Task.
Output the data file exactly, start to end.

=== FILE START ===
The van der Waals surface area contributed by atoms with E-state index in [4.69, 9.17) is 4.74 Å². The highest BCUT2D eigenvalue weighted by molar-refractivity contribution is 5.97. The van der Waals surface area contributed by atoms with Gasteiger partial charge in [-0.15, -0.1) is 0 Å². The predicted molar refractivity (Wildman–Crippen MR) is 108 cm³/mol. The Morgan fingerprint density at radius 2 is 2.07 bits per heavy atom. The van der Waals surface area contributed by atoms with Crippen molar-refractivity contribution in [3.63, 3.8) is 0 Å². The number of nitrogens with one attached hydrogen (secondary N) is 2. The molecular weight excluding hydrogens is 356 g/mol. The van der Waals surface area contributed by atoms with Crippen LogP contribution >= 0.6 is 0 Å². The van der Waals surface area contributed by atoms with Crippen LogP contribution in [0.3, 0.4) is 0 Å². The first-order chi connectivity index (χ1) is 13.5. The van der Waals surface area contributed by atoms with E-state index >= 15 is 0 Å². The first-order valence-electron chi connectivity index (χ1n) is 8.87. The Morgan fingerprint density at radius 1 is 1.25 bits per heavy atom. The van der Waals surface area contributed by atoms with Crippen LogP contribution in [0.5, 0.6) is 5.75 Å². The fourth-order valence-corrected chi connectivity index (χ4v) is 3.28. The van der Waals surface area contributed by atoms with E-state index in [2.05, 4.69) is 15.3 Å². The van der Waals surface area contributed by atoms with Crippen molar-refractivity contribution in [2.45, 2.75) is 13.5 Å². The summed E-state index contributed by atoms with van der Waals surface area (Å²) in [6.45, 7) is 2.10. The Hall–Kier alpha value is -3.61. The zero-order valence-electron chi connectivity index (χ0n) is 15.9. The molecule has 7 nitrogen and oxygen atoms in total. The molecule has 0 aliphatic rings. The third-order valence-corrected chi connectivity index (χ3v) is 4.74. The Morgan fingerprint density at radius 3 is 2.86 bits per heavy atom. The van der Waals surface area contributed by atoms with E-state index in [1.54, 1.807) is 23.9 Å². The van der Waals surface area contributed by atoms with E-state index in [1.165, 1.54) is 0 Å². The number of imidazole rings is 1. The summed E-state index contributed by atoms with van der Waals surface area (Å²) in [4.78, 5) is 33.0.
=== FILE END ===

The van der Waals surface area contributed by atoms with E-state index in [4.69, 9.17) is 4.74 Å². The highest BCUT2D eigenvalue weighted by molar-refractivity contribution is 5.97. The van der Waals surface area contributed by atoms with Gasteiger partial charge in [-0.15, -0.1) is 0 Å². The predicted molar refractivity (Wildman–Crippen MR) is 108 cm³/mol. The Morgan fingerprint density at radius 2 is 2.07 bits per heavy atom. The van der Waals surface area contributed by atoms with Crippen molar-refractivity contribution in [3.63, 3.8) is 0 Å². The number of nitrogens with one attached hydrogen (secondary N) is 2. The molecular weight excluding hydrogens is 356 g/mol. The van der Waals surface area contributed by atoms with Crippen LogP contribution >= 0.6 is 0 Å². The van der Waals surface area contributed by atoms with Crippen LogP contribution in [0.3, 0.4) is 0 Å². The first-order chi connectivity index (χ1) is 13.5. The van der Waals surface area contributed by atoms with E-state index >= 15 is 0 Å². The first-order valence-electron chi connectivity index (χ1n) is 8.87. The Morgan fingerprint density at radius 1 is 1.25 bits per heavy atom. The van der Waals surface area contributed by atoms with Crippen LogP contribution in [0.5, 0.6) is 5.75 Å². The fourth-order valence-corrected chi connectivity index (χ4v) is 3.28. The van der Waals surface area contributed by atoms with E-state index in [2.05, 4.69) is 15.3 Å². The van der Waals surface area contributed by atoms with Crippen molar-refractivity contribution in [2.45, 2.75) is 13.5 Å². The summed E-state index contributed by atoms with van der Waals surface area (Å²) in [6.45, 7) is 2.10. The Hall–Kier alpha value is -3.61. The zero-order valence-electron chi connectivity index (χ0n) is 15.9. The molecule has 7 nitrogen and oxygen atoms in total. The molecule has 0 aliphatic rings. The third-order valence-corrected chi connectivity index (χ3v) is 4.74. The Morgan fingerprint density at radius 3 is 2.86 bits per heavy atom. The van der Waals surface area contributed by atoms with E-state index in [1.54, 1.807) is 23.9 Å². The van der Waals surface area contributed by atoms with E-state index in [1.165, 1.54) is 0 Å². The number of imidazole rings is 1. The summed E-state index contributed by atoms with van der Waals surface area (Å²) in [4.78, 5) is 33.0.